The massive tornado that cut through Tuscaloosa, Ala., also made it to this rural valley, crushing houses and tossing cars. Somehow, Cathy Studdard survived to tell the tale.
Patrik Jonsson/The Christian Science Monitor
Cherokee County, Ala.
As it became clear to David Studdard that the same massive tornado that tore through Tuscaloosa was taking aim at his northeast Alabama valley, he got into his truck with his dog to find safer ground. His wife, Cathy Studdard, vowed to follow him in her truck, with their other dog, D.J.
"She said she was going to go," says her son, Josh Humphrey. "But she wasn't ever going to go."
Just as she did 17 years ago when the "Palm Sunday Tornado" touched down a few miles to the east, killing 20 people huddled in a church, Ms. Studdard chose to stare down a tornado rather than flee from it.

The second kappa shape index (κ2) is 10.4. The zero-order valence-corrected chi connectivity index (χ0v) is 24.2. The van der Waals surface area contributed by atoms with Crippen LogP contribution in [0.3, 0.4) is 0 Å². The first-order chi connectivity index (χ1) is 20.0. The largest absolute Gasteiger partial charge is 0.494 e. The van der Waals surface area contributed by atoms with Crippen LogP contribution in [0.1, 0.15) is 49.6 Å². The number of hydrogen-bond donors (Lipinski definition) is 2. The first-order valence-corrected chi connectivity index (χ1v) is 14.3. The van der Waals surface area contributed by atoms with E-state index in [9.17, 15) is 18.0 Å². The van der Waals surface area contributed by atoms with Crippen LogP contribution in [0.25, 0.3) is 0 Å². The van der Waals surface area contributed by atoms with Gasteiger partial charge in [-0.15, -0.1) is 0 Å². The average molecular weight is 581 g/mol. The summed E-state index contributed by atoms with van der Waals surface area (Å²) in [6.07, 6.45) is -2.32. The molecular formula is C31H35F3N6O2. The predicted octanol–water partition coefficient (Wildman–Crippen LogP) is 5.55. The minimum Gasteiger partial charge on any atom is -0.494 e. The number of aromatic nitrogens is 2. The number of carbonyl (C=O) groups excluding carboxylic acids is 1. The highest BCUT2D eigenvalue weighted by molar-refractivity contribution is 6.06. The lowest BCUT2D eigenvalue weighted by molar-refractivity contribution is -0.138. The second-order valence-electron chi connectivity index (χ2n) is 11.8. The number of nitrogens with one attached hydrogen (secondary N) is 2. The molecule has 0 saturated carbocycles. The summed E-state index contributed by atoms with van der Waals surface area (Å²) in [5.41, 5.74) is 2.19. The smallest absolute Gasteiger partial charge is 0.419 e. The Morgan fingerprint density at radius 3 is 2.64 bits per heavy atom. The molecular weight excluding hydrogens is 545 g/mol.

Hers is just one of the tales of close escapes, as well as of tragic loss, that are now are illuminating the harrowing hours in which Alabama, already tornado-prone, experienced its deadliest-ever tornado outbreak. President Obama has said he will come to Alabama Friday, calling the loss of life "heartbreaking."
Meteorologists say the storms across Arkansas were a historic event – a rotating thunderstorm called a super cell that spawned hundreds of tornadoes, including the mile-wide tornado that hit Tuscaloosa and continued northeast to this rural valley north of Piedmont. Initial estimates suggest wind speeds could have reached 260 miles an hour, making the tornado a class F5 storm – the highest on the tornado scale.